Marijuana advocates sceptical about Canada path to legal pot
Canada will soon introduce legislation to legalise recreational marijuana. Pot advocates are not as happy as you might think.
The Cannabis Culture dispensary in downtown Toronto gets a steady stream of foot traffic around noon on a weekday.
But Marc Emery, who helped set up the franchise that flouts Canadian drug laws by selling pot to anyone over 19, is annoyed.
The dispensary had been raided the day before by Toronto police.
"It's the government's intention to legalise it. So why is the government still arresting people?" he asks.
Mr Emery is just one of many owners of illegal marijuana storefronts that have mushroomed in cities across Canada after the federal Liberals were elected in 2015.
The Liberals have committed to legalising recreational marijuana in Canada and plan to introduce marijuana law reforms on the sale, cultivation and distribution in parliament next spring.
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Marijuana advocates are now pushing the legal boundaries in the grey zone between prohibition and permission.
Former Toronto police chief turned federal politician Bill Blair, who is the Liberal's point man on legalisation, is having none of it.
"The only system for control is the existing legal regime. And we're a society of laws," he says.
Mr Blair says Ottawa has consulted US states like Colorado and Washington that have had legal recreational cannabis for a few years now.
The lesson learned? "It's easier to ease up later than to get strict later," he says.
But advocates like Mr Emery, who has dedicated much of his life to fighting against marijuana prohibition and spent five years in a US jail for selling marijuana seeds to Americans, say they have lost patience.
"We already have everything settled," he says. "We know how to sell pot. We know how to grow it. We know how to buy it, we know how to smoke it."
And they do not give much credibility to the politicians, law enforcement officers, public health officials and academics being consulted on the legalisation process.
"Here's all these non-smokers telling us how it's going to be," Mr Emery says. "It's like straight people telling gay people how they're going to live their lives."
The end of marijuana prohibition in Canada will also introduce an entirely new sector into the country's economy.
The current domestic black market for marijuana is CA$5bn ($3.7bn; £3bn).
Chris Horlacher is president of Jade Maple, a consulting agency in the cannabis industry and one of the founding members of the Cannabis Growers of Canada (CGC). They represent small- and medium-sized entrepreneurs trying to establish Canada's "craft cannabis" industry.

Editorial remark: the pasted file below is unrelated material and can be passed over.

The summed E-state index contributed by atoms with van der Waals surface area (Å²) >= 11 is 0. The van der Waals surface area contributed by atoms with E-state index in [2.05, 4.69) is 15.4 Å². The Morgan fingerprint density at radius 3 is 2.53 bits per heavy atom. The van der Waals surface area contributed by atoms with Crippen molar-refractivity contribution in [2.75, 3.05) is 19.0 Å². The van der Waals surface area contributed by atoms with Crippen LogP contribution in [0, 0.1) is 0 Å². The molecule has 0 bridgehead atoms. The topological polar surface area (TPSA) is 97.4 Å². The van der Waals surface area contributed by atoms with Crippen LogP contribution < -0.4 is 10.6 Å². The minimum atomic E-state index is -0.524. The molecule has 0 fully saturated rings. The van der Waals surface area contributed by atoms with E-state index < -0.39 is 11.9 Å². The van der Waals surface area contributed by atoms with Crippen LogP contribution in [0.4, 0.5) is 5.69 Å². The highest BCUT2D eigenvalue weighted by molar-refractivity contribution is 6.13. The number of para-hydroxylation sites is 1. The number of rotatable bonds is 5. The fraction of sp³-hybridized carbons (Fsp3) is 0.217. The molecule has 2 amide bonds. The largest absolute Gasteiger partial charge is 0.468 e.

He says there is frustration and fear that the federal government will simply allow already established legal medical marijuana suppliers to take over the recreational marketplace.
"The government has created this brand new camp that is trying to gain its share of the market and they don't necessarily understand the product, the culture," Mr Horlacher says.
"We have all these people who are actually newcomers who don't have any experience with the product and now they're saying: 'We're the legitimate ones and you're the evil profiteers.'"
Medical marijuana is legal in Canada but, since 2014, registered patients can only get their cannabis shipped from licensed large-scale suppliers. They have also recently been allowed to grow their own.
There are currently 36 licensed growers in Canada. Many are openly positioning for the eventual legal recreational market.
"Everyone is just eyes on Ottawa," Mr Horlacher says.
Canadians, especially its youth, are among the world's biggest pot users.
Ottawa says legal pot under a new "strict regulation" regime will make it easier to keep it away from young people, to pull profits from organised crime, to reduce the burden on police and the justice system, and to improve public health.
A federal legalisation task force is wrapping up its work and is expected to send its recommendations to the government soon.
Pain specialist Dr Mark Ware is on that task force. He has researched medicinal marijuana for some 16 years and acknowledges that "there's a culture associated with cannabis use and cannabis users".
"This has become a drug that found a place in our society that's quite unique but it's also been shaped by its illegality."
Task force members were repeatedly asked about the harm linked to marijuana use, from driving high to its impact on developing brains and mental health, he says.
"There are these big broad areas of concerns that legitimately deserve a lot of attention," says Dr Ware.
But he notes that because of prohibition, the benefits of the drug "medically or socially or spiritually" have not been well researched.
He says the legal framework will spur research but that Canadians will need time to adjust to a new way of seeing marijuana outside of prohibition.
"This is a long experiment that will continue for many, many years to come," he says.